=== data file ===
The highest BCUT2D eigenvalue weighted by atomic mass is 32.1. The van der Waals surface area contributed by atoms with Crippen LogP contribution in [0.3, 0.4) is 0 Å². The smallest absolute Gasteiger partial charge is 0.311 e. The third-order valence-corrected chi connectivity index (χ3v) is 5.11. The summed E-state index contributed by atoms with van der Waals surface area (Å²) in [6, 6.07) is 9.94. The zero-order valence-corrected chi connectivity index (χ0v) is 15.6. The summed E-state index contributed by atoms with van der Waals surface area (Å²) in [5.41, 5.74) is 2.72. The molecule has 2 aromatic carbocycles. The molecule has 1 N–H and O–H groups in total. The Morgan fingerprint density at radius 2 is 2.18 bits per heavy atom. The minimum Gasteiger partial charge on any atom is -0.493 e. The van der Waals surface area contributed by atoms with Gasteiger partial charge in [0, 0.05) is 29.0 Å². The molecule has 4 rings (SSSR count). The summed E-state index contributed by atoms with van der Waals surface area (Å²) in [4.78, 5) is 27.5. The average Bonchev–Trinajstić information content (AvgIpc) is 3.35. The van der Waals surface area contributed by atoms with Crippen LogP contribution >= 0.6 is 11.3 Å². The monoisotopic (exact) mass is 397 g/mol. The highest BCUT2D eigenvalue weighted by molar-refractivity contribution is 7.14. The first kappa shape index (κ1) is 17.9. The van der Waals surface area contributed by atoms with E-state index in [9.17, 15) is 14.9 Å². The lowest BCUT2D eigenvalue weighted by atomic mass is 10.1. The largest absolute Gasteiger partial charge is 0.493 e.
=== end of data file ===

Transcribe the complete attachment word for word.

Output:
The highest BCUT2D eigenvalue weighted by atomic mass is 32.1. The van der Waals surface area contributed by atoms with Crippen LogP contribution in [0.3, 0.4) is 0 Å². The smallest absolute Gasteiger partial charge is 0.311 e. The third-order valence-corrected chi connectivity index (χ3v) is 5.11. The summed E-state index contributed by atoms with van der Waals surface area (Å²) in [6, 6.07) is 9.94. The zero-order valence-corrected chi connectivity index (χ0v) is 15.6. The summed E-state index contributed by atoms with van der Waals surface area (Å²) in [5.41, 5.74) is 2.72. The molecule has 2 aromatic carbocycles. The molecule has 1 N–H and O–H groups in total. The Morgan fingerprint density at radius 2 is 2.18 bits per heavy atom. The minimum Gasteiger partial charge on any atom is -0.493 e. The van der Waals surface area contributed by atoms with Gasteiger partial charge in [0, 0.05) is 29.0 Å². The molecule has 4 rings (SSSR count). The summed E-state index contributed by atoms with van der Waals surface area (Å²) in [4.78, 5) is 27.5. The average Bonchev–Trinajstić information content (AvgIpc) is 3.35. The van der Waals surface area contributed by atoms with Crippen LogP contribution >= 0.6 is 11.3 Å². The monoisotopic (exact) mass is 397 g/mol. The highest BCUT2D eigenvalue weighted by molar-refractivity contribution is 7.14. The first kappa shape index (κ1) is 17.9. The van der Waals surface area contributed by atoms with E-state index in [9.17, 15) is 14.9 Å². The lowest BCUT2D eigenvalue weighted by atomic mass is 10.1. The largest absolute Gasteiger partial charge is 0.493 e.